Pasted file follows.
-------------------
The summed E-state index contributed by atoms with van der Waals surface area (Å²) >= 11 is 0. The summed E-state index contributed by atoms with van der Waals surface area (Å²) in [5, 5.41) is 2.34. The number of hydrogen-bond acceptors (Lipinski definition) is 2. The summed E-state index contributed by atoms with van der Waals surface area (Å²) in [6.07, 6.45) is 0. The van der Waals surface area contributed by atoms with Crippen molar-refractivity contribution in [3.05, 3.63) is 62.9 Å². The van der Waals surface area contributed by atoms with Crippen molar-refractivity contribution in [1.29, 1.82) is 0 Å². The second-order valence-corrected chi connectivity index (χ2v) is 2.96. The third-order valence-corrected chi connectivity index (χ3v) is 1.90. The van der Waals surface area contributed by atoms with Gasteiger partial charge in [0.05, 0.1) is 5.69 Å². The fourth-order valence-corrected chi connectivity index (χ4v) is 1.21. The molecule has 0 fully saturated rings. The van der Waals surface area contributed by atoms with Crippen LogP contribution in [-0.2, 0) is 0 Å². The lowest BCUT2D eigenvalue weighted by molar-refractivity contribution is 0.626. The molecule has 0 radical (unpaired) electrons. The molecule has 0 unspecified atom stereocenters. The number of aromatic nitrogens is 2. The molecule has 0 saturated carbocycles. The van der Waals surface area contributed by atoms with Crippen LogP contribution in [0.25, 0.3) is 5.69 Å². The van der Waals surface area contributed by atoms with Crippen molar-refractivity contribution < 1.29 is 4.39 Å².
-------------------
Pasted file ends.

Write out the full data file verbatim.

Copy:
The summed E-state index contributed by atoms with van der Waals surface area (Å²) >= 11 is 0. The summed E-state index contributed by atoms with van der Waals surface area (Å²) in [5, 5.41) is 2.34. The number of hydrogen-bond acceptors (Lipinski definition) is 2. The summed E-state index contributed by atoms with van der Waals surface area (Å²) in [6.07, 6.45) is 0. The van der Waals surface area contributed by atoms with Crippen molar-refractivity contribution in [3.05, 3.63) is 62.9 Å². The van der Waals surface area contributed by atoms with Crippen molar-refractivity contribution in [1.29, 1.82) is 0 Å². The second-order valence-corrected chi connectivity index (χ2v) is 2.96. The third-order valence-corrected chi connectivity index (χ3v) is 1.90. The van der Waals surface area contributed by atoms with Gasteiger partial charge in [0.05, 0.1) is 5.69 Å². The fourth-order valence-corrected chi connectivity index (χ4v) is 1.21. The molecule has 0 fully saturated rings. The van der Waals surface area contributed by atoms with Crippen LogP contribution in [-0.2, 0) is 0 Å². The lowest BCUT2D eigenvalue weighted by molar-refractivity contribution is 0.626. The molecule has 0 radical (unpaired) electrons. The molecule has 0 unspecified atom stereocenters. The number of aromatic nitrogens is 2. The molecule has 0 saturated carbocycles. The van der Waals surface area contributed by atoms with Crippen LogP contribution in [0.25, 0.3) is 5.69 Å². The van der Waals surface area contributed by atoms with Crippen molar-refractivity contribution < 1.29 is 4.39 Å².